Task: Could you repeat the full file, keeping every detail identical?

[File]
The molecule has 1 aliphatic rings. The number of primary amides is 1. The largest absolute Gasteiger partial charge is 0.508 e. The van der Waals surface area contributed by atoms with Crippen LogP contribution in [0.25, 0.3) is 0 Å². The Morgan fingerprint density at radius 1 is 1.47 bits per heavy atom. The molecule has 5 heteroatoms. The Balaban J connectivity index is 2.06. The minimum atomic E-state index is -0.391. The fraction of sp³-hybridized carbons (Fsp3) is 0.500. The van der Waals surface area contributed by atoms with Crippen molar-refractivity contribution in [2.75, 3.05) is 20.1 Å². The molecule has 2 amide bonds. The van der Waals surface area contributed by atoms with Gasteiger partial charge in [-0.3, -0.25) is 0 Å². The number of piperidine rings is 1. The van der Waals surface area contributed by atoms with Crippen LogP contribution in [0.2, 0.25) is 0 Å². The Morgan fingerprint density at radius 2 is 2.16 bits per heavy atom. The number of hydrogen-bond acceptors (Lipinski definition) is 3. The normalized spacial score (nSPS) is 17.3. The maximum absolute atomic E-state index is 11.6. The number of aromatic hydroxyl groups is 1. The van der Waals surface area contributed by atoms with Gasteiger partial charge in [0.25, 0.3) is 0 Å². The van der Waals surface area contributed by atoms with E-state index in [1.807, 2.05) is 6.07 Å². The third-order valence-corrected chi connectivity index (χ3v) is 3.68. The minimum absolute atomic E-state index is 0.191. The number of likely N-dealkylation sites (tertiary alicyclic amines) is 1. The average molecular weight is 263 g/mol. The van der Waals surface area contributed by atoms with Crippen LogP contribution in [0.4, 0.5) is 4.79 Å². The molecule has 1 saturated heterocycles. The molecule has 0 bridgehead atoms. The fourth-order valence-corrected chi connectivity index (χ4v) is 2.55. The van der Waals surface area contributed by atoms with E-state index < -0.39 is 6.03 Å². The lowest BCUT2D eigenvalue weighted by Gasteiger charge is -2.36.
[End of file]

The molecule has 1 aliphatic rings. The number of primary amides is 1. The largest absolute Gasteiger partial charge is 0.508 e. The van der Waals surface area contributed by atoms with Crippen LogP contribution in [0.25, 0.3) is 0 Å². The Morgan fingerprint density at radius 1 is 1.47 bits per heavy atom. The molecule has 5 heteroatoms. The Balaban J connectivity index is 2.06. The minimum atomic E-state index is -0.391. The fraction of sp³-hybridized carbons (Fsp3) is 0.500. The van der Waals surface area contributed by atoms with Crippen molar-refractivity contribution in [2.75, 3.05) is 20.1 Å². The molecule has 2 amide bonds. The van der Waals surface area contributed by atoms with Gasteiger partial charge in [-0.3, -0.25) is 0 Å². The number of piperidine rings is 1. The van der Waals surface area contributed by atoms with Crippen LogP contribution in [0.2, 0.25) is 0 Å². The Morgan fingerprint density at radius 2 is 2.16 bits per heavy atom. The number of hydrogen-bond acceptors (Lipinski definition) is 3. The normalized spacial score (nSPS) is 17.3. The maximum absolute atomic E-state index is 11.6. The number of aromatic hydroxyl groups is 1. The van der Waals surface area contributed by atoms with Gasteiger partial charge in [0.25, 0.3) is 0 Å². The van der Waals surface area contributed by atoms with E-state index in [1.807, 2.05) is 6.07 Å². The third-order valence-corrected chi connectivity index (χ3v) is 3.68. The minimum absolute atomic E-state index is 0.191. The number of likely N-dealkylation sites (tertiary alicyclic amines) is 1. The average molecular weight is 263 g/mol. The van der Waals surface area contributed by atoms with Crippen LogP contribution in [0.4, 0.5) is 4.79 Å². The molecule has 1 saturated heterocycles. The molecule has 0 bridgehead atoms. The fourth-order valence-corrected chi connectivity index (χ4v) is 2.55. The van der Waals surface area contributed by atoms with E-state index < -0.39 is 6.03 Å². The lowest BCUT2D eigenvalue weighted by Gasteiger charge is -2.36.